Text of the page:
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Video Game / Pepper's Adventures in Time

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That's not all that's wrong here.
Developed by Sierra in 1993 as the first of a series (that unfortunately never took off), Pepper's Adventures in Time was an adventure Edutainment Game starring sharp-witted tomboy Pepper and her charmingly vicious dog, Lockjaw.

During another lovely day of playing fetch and antagonizing the neighbor lady, Pepper accidentally stumbles upon her crazy Uncle Fred getting ready to unleash a diabolical revenge on society. Sick and tired of being mocked for his radical ideas, Fred has constructed his masterpiece: a Time Machine capable of rewriting history and putting him in charge of everything! The first target? None other than Benjamin Franklin, whose life and works played a key role in bucking English control over the American colonies.

Pepper and Lockjaw look on as Fred dumps some doctored "essence of 1968" into the machine, transforming the Founding Father into a blissed-out, spineless flower child. They try to stop him, but are sucked into a portal and tossed into 18th-century Pennsylvania. Pepper needs to meet Ben Franklin, reverse Fred's anachronistic edits, and save the future of the United States - all while keeping an eye on Lockjaw!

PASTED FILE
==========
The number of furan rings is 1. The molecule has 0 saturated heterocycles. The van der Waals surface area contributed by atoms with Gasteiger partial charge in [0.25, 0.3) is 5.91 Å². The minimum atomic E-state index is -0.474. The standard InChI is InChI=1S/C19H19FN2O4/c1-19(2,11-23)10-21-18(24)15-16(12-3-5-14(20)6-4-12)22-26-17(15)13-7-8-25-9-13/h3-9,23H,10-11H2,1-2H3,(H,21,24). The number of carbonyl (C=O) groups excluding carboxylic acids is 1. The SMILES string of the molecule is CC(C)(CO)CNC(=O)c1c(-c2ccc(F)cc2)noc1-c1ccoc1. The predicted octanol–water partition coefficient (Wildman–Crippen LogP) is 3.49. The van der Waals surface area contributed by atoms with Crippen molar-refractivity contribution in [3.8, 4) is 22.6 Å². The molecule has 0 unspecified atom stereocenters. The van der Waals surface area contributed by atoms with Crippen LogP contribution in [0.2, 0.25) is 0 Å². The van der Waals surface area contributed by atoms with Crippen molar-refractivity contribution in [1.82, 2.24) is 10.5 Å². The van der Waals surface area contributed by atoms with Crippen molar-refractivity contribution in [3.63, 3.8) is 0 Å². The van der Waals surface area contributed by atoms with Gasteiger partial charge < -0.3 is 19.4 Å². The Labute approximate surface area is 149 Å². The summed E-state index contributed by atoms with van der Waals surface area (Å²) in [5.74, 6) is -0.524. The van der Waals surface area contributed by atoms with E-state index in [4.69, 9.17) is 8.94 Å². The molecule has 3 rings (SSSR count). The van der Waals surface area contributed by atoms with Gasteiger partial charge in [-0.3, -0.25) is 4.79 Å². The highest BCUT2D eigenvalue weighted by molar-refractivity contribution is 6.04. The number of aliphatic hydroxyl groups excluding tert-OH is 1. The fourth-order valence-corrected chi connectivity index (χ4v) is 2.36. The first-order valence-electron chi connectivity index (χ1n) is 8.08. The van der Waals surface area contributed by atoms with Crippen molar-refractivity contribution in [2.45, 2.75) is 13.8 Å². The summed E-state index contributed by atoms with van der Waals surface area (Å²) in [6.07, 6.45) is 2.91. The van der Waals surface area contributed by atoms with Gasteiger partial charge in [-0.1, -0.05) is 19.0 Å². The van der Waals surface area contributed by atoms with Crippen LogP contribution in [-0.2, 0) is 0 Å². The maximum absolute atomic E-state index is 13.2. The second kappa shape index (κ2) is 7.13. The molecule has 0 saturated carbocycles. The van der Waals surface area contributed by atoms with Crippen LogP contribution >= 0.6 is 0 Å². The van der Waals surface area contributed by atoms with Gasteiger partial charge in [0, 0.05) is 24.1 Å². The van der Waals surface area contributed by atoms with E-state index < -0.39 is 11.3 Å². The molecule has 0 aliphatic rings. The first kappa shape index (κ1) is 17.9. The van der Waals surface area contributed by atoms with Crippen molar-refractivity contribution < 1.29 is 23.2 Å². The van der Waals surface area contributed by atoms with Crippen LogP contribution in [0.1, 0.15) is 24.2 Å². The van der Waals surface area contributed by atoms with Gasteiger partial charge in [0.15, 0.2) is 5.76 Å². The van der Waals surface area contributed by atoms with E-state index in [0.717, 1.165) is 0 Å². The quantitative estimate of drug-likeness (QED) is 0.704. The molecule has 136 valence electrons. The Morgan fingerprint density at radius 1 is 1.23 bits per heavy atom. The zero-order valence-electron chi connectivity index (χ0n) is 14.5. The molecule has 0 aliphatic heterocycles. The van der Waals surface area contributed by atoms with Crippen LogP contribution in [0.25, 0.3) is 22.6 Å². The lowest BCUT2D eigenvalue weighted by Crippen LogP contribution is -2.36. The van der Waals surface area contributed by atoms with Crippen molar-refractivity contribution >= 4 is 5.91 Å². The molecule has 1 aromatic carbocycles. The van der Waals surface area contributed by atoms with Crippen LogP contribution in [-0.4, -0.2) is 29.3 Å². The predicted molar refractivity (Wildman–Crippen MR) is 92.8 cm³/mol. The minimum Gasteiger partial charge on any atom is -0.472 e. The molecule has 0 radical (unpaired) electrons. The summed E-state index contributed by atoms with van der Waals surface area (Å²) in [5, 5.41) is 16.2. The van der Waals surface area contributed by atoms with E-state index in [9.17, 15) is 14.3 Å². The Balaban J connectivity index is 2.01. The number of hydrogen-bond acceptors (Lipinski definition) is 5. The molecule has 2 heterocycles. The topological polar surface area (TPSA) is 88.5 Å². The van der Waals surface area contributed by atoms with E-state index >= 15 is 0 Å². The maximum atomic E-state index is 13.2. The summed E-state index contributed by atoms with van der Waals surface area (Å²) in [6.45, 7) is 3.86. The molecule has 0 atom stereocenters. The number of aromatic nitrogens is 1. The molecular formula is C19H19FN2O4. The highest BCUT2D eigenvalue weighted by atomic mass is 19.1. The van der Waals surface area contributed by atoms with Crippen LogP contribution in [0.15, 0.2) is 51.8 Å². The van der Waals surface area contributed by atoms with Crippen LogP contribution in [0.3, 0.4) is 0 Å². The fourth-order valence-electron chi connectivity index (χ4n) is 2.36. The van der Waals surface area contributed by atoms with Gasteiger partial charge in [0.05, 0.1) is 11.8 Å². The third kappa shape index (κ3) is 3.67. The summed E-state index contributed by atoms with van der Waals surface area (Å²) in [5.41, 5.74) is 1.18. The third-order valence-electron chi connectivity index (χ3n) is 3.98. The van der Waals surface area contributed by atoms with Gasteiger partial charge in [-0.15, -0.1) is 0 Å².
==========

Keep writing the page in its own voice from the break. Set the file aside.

In addition to the standard Walk/Look/Touch/Speak/Item options, Pepper's Adventures has a "Truth" button that briefs the player on the real history behind its characters and environments. A quiz on these historical tidbits concludes each act.

This game provides examples of:

  • Alliterative Name: Pepper Pumpernickel.
  • America Is Still a Colony: A Game Over results in Uncle Fred's plan succeeding, and America remaining under British rule.
  • Angry Guard Dog: Lockjaw. Seriously, don't mess with Pepper, or he will bite you.
  • Artistic License History: The "Truth" button differentiates truths (or at least reasonable possibilities) and artistic licenses. Most of the historical inaccuracies are due to some combination of Fred's meddling, gameplay reasons, Rule of Funny, or Rule of Cool.
  • Awful Wedded Life: Two of Pepper's neighbors, Mr. & Mrs. Crankee, are like this based on their dialogue. The same with their colonial counterparts Vicar Victor Bicker & Quibble Quabble, at least until they get one of Ben's proverbs, after which they become Sickeningly Sweethearts.
  • Big Bad: General Pugh, while Uncle Fred is more of a Greater-Scope Villain.
  • Big Eater: General Lee Stuffed, although he does get better after reading one of "Ben's" proverbs.
  • Bittersweet Ending: If you think about it; although Pepper & Lockjaw help set things right in colonial times, they are whisked away by the time machine at the end. Though the game ends on a Sequel Hook, there was never another game, so they may be lost in time forever.
  • Breaking the Fourth Wall: The beginning of the game is Pepper talking to her neighbors about everyone who worked on the game.